(MoneyWatch) Stocks shot higher asthat it wouldn't begin unwinding its unprecedented stimulus program.
At the close of trading Wednesday, the S&P rose 20 points to 1,725, a gain of 1.2 percent. The Dow climbed 147 points to 15,676, or nearly 1 percent. The Nasdaq composite added nearly 38 points, or just over 1 percent, to 3,783.
Interest rates plunged, and the dollar lost value. Oil surged higher. Gold gained over 4 percent.
Some economists, such as Dean Baker of the Center for Economic and Policy Research, had predicted that the still limping economy would prevent the Fed from taking its foot off the gas. After all, Fed Chairman Bernanke had never guaranteed that policy makers would announce a move to start tapering the central bank's $85 billion a year bond purchase program at its September meeting.
But before this afternoon, most stock market pundits had confidently predicted that tapering would be announced today, and that the stock market wouldn't react negatively if it was. Few had predicted that the Fed would stand pat.
The few market analysts who did think the Fed would wait noted that Bernanke had repeatedly conditioned tapering on sustained economic growth. But the recovery, especially the job market, has cooled since the Fed's last forecast in June.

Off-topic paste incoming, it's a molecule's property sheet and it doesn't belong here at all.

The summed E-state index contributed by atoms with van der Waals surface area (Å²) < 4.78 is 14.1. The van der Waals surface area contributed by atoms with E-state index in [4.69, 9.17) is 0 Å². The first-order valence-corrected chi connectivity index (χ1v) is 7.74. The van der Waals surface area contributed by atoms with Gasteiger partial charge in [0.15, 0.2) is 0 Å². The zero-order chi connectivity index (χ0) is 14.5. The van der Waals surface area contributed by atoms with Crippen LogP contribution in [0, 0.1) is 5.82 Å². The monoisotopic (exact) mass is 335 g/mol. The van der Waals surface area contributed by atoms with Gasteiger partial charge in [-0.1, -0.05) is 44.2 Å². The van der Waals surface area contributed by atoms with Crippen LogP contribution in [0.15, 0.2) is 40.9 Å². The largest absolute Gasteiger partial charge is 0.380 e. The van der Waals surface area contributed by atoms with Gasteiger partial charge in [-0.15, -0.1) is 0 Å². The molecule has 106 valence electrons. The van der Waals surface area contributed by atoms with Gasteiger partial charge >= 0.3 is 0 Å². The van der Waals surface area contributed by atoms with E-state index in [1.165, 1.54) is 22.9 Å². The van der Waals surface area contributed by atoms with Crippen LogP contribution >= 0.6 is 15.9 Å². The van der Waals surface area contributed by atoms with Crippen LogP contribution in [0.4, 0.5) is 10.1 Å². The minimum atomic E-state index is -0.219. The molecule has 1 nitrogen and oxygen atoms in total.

"We did not see a chance for tapering, because the economy is so lackluster," said Walter Zimmermann, senior technical analyst at investor advisory firm United Icap. "People got themselves into such a lather of fear, thinking, 'Oh my God, what if he pulls the plug?' It became a matter of people listening to their own fears over what Bernanke was actually saying. It was a classic case of a collective hysteria. What he was really saying was, 'When things get better, we're going to taper.' He never said, 'We're ready to taper.' At every opportunity, he said unemployment is still too high and the economy too weak."
The bond buying program is intended to help lower long-term interest rates and spur borrowing and spending. Bernanke said the Fed expects to see economic headwinds through 2015.
Since Bernanke in May laid out to the country what the Fed's criteria was for scaling back on its bond purchases, interest rates on the bellwether 10-year Treasury bond climbed from around 1.6 percent to about 2.9
percent earlier in the day. After the announcement, the yield on the 10-year bond stood at 2.7 percent (bond prices and yields move in inverse directions.)
Zimmermann said he expects the market surge to continue and pressure to remain on interest rates -- barring unexpected shocks such as a government shutdown or a geopolitical event.
"We're still in a minefield," he said. "The market thought it was standing on a mine of tapering, and it wasn't. But there's always something."